Now, this may be a matter that the Justice Department had been pursuing for years, but there was no reason it could not have been given to a U.S. Attorney operating under normal order with oversight by the Attorney General. Did Jeff Sessions have business in Ukraine? No, of course not. Nor did Sessions mention Ukraine as a matter he needed to recuse himself from.
Manafort’s lawyers to their credit are fighting this very issue in federal court, but it shouldn’t take a federal judge’s order to do what should be handled administratively at the Justice Department.
It is clear now that Mueller is investigating those things that Rosenstein has directed him to. So the fault with going beyond the scope of the original recusal lays squarely at the feet of Rosenstein. That does not absolve Mueller of course. He has delivered indictments that similarly go beyond the scope of the recusal.
The question of course is what can be done about what has become a wide-ranging fishing expedition with no end in sight? Sessions should again, clarify that the scope of his recusal included matters specifically pertaining to the 2016 election. Anything not included in that ought to either be reassigned to a U.S. Attorney to handle, or dismissed entirely.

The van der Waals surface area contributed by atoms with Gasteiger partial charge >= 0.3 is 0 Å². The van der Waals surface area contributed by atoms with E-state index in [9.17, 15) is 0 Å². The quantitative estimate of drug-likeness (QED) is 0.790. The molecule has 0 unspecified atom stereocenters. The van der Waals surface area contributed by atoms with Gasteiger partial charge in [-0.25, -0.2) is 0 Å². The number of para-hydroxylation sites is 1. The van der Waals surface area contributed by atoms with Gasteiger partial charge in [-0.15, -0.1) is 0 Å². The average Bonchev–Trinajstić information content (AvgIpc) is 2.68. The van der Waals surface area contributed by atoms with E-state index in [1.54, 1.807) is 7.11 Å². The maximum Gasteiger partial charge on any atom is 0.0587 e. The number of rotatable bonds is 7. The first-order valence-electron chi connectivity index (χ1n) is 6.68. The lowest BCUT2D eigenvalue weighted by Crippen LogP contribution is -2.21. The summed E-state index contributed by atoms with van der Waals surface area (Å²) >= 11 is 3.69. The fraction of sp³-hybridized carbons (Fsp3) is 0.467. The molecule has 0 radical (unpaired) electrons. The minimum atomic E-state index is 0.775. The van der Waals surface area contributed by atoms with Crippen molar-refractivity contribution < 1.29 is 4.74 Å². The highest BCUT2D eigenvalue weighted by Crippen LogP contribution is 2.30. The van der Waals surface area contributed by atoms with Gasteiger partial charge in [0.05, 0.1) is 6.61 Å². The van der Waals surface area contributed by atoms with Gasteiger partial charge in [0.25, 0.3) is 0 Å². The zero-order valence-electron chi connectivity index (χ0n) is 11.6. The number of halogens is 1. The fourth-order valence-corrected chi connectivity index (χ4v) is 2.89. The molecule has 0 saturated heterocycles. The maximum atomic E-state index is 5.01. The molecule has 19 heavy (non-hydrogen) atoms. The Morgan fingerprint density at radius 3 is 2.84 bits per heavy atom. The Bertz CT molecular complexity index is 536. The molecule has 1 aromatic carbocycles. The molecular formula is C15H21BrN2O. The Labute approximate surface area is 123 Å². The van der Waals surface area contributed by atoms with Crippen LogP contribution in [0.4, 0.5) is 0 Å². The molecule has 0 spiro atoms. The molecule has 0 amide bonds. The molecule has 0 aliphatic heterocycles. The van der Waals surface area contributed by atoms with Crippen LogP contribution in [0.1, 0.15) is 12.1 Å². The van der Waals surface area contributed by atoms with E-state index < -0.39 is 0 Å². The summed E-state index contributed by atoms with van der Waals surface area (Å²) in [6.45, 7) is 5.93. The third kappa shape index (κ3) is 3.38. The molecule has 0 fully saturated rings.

Everyone can see where this is headed. And it would be a grave miscarriage of justice to allow Rosenstein and Mueller to expand what was a broad recusal for the 2016 election even further, although not broad enough to capture what they really wanted to investigate which was Trump and Flynn in 2017, into something it wasn’t.
So far, the Washington Post is reporting that Mueller has told Trump’s legal team that Trump is not a criminal target of the investigation. That is worth considering although if that turns out not to be true, then this would be about undoing the results of the 2016 elections when you get right down to it. An undemocratic coup that has no place in America. Mueller would be alleging crimes the special counsel does not even have the authority to investigate after the election.
Attorney General Sessions can fix this, but he has to clarify what his recusal included, and what it did not.
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Robert Romano is the Vice President of Public Policy at Americans for Limited Government.